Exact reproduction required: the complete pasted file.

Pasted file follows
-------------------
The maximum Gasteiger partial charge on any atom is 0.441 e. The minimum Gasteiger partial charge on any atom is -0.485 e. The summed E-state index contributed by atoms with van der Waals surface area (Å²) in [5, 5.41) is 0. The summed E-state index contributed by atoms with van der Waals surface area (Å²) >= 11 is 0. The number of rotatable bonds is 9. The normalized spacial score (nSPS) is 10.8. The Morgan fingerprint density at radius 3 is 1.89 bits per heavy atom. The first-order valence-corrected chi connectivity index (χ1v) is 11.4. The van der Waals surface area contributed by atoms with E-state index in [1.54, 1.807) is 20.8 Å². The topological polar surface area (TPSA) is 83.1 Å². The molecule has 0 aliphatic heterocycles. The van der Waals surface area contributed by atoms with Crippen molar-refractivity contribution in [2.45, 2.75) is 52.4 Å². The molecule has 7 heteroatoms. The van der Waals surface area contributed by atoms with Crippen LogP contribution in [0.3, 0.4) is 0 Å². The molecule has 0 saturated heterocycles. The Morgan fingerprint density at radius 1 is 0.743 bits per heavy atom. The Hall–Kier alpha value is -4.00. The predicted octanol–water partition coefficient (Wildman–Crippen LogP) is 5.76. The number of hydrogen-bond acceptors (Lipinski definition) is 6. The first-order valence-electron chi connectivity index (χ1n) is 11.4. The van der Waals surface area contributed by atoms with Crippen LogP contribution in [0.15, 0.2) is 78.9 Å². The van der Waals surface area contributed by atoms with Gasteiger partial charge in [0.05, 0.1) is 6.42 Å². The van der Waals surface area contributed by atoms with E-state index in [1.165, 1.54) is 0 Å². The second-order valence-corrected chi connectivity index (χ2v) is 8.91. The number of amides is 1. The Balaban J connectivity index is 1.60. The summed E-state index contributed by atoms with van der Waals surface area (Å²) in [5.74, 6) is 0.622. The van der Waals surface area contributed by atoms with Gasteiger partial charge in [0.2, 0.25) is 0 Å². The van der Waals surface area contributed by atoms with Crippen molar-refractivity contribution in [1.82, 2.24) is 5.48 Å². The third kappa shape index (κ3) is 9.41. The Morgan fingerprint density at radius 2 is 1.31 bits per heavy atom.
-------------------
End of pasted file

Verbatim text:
The maximum Gasteiger partial charge on any atom is 0.441 e. The minimum Gasteiger partial charge on any atom is -0.485 e. The summed E-state index contributed by atoms with van der Waals surface area (Å²) in [5, 5.41) is 0. The summed E-state index contributed by atoms with van der Waals surface area (Å²) >= 11 is 0. The number of rotatable bonds is 9. The normalized spacial score (nSPS) is 10.8. The Morgan fingerprint density at radius 3 is 1.89 bits per heavy atom. The first-order valence-corrected chi connectivity index (χ1v) is 11.4. The van der Waals surface area contributed by atoms with E-state index in [1.54, 1.807) is 20.8 Å². The topological polar surface area (TPSA) is 83.1 Å². The molecule has 0 aliphatic heterocycles. The van der Waals surface area contributed by atoms with Crippen molar-refractivity contribution in [2.45, 2.75) is 52.4 Å². The molecule has 7 heteroatoms. The van der Waals surface area contributed by atoms with Crippen LogP contribution in [0.3, 0.4) is 0 Å². The molecule has 0 saturated heterocycles. The Morgan fingerprint density at radius 1 is 0.743 bits per heavy atom. The Hall–Kier alpha value is -4.00. The predicted octanol–water partition coefficient (Wildman–Crippen LogP) is 5.76. The number of hydrogen-bond acceptors (Lipinski definition) is 6. The first-order valence-electron chi connectivity index (χ1n) is 11.4. The van der Waals surface area contributed by atoms with Crippen LogP contribution in [0.15, 0.2) is 78.9 Å². The van der Waals surface area contributed by atoms with Gasteiger partial charge in [0.05, 0.1) is 6.42 Å². The van der Waals surface area contributed by atoms with E-state index in [1.165, 1.54) is 0 Å². The second-order valence-corrected chi connectivity index (χ2v) is 8.91. The number of amides is 1. The Balaban J connectivity index is 1.60. The summed E-state index contributed by atoms with van der Waals surface area (Å²) in [5.74, 6) is 0.622. The van der Waals surface area contributed by atoms with Gasteiger partial charge in [0.2, 0.25) is 0 Å². The van der Waals surface area contributed by atoms with Crippen molar-refractivity contribution in [1.82, 2.24) is 5.48 Å². The third kappa shape index (κ3) is 9.41. The Morgan fingerprint density at radius 2 is 1.31 bits per heavy atom.